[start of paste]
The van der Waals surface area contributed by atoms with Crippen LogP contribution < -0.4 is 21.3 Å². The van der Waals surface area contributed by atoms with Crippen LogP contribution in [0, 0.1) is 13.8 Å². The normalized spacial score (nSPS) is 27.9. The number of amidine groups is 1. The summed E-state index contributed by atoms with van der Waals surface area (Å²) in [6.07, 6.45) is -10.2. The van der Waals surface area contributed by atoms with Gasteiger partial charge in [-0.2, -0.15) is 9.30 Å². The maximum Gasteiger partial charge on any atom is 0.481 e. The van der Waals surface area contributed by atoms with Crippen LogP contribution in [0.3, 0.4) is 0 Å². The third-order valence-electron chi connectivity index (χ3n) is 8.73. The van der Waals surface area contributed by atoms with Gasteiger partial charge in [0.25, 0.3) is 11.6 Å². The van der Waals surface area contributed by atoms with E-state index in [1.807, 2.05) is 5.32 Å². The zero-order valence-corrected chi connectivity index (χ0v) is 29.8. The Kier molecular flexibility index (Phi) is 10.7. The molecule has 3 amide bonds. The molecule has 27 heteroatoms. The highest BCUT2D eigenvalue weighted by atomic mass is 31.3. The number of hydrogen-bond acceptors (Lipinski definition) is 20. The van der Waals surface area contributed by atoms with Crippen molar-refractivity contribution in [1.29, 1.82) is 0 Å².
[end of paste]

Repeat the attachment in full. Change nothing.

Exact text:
The van der Waals surface area contributed by atoms with Crippen LogP contribution < -0.4 is 21.3 Å². The van der Waals surface area contributed by atoms with Crippen LogP contribution in [0, 0.1) is 13.8 Å². The normalized spacial score (nSPS) is 27.9. The number of amidine groups is 1. The summed E-state index contributed by atoms with van der Waals surface area (Å²) in [6.07, 6.45) is -10.2. The van der Waals surface area contributed by atoms with Gasteiger partial charge in [-0.2, -0.15) is 9.30 Å². The maximum Gasteiger partial charge on any atom is 0.481 e. The van der Waals surface area contributed by atoms with Crippen LogP contribution in [0.3, 0.4) is 0 Å². The third-order valence-electron chi connectivity index (χ3n) is 8.73. The van der Waals surface area contributed by atoms with Gasteiger partial charge in [0.25, 0.3) is 11.6 Å². The van der Waals surface area contributed by atoms with E-state index in [1.807, 2.05) is 5.32 Å². The zero-order valence-corrected chi connectivity index (χ0v) is 29.8. The Kier molecular flexibility index (Phi) is 10.7. The molecule has 3 amide bonds. The molecule has 27 heteroatoms. The highest BCUT2D eigenvalue weighted by atomic mass is 31.3. The number of hydrogen-bond acceptors (Lipinski definition) is 20. The van der Waals surface area contributed by atoms with Crippen molar-refractivity contribution in [1.29, 1.82) is 0 Å².